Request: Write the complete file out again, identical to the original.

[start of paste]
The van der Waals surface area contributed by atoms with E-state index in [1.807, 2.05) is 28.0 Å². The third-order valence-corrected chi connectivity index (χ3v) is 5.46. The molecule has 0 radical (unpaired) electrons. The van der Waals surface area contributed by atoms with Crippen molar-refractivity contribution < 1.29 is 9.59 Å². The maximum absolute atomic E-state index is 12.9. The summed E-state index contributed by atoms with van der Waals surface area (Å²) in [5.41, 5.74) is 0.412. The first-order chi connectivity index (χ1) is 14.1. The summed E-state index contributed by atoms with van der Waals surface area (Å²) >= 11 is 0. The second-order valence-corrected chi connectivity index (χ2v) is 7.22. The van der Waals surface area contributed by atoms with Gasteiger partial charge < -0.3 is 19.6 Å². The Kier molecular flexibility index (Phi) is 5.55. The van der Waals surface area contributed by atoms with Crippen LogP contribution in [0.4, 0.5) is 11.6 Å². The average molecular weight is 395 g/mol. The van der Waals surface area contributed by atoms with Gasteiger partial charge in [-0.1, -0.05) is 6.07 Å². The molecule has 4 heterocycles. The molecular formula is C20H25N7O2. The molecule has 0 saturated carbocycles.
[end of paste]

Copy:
The van der Waals surface area contributed by atoms with E-state index in [1.807, 2.05) is 28.0 Å². The third-order valence-corrected chi connectivity index (χ3v) is 5.46. The molecule has 0 radical (unpaired) electrons. The van der Waals surface area contributed by atoms with Crippen molar-refractivity contribution < 1.29 is 9.59 Å². The maximum absolute atomic E-state index is 12.9. The summed E-state index contributed by atoms with van der Waals surface area (Å²) in [5.41, 5.74) is 0.412. The first-order chi connectivity index (χ1) is 14.1. The summed E-state index contributed by atoms with van der Waals surface area (Å²) >= 11 is 0. The second-order valence-corrected chi connectivity index (χ2v) is 7.22. The van der Waals surface area contributed by atoms with Gasteiger partial charge < -0.3 is 19.6 Å². The Kier molecular flexibility index (Phi) is 5.55. The van der Waals surface area contributed by atoms with Crippen LogP contribution in [0.4, 0.5) is 11.6 Å². The average molecular weight is 395 g/mol. The van der Waals surface area contributed by atoms with Gasteiger partial charge in [-0.1, -0.05) is 6.07 Å². The molecule has 4 heterocycles. The molecular formula is C20H25N7O2. The molecule has 0 saturated carbocycles.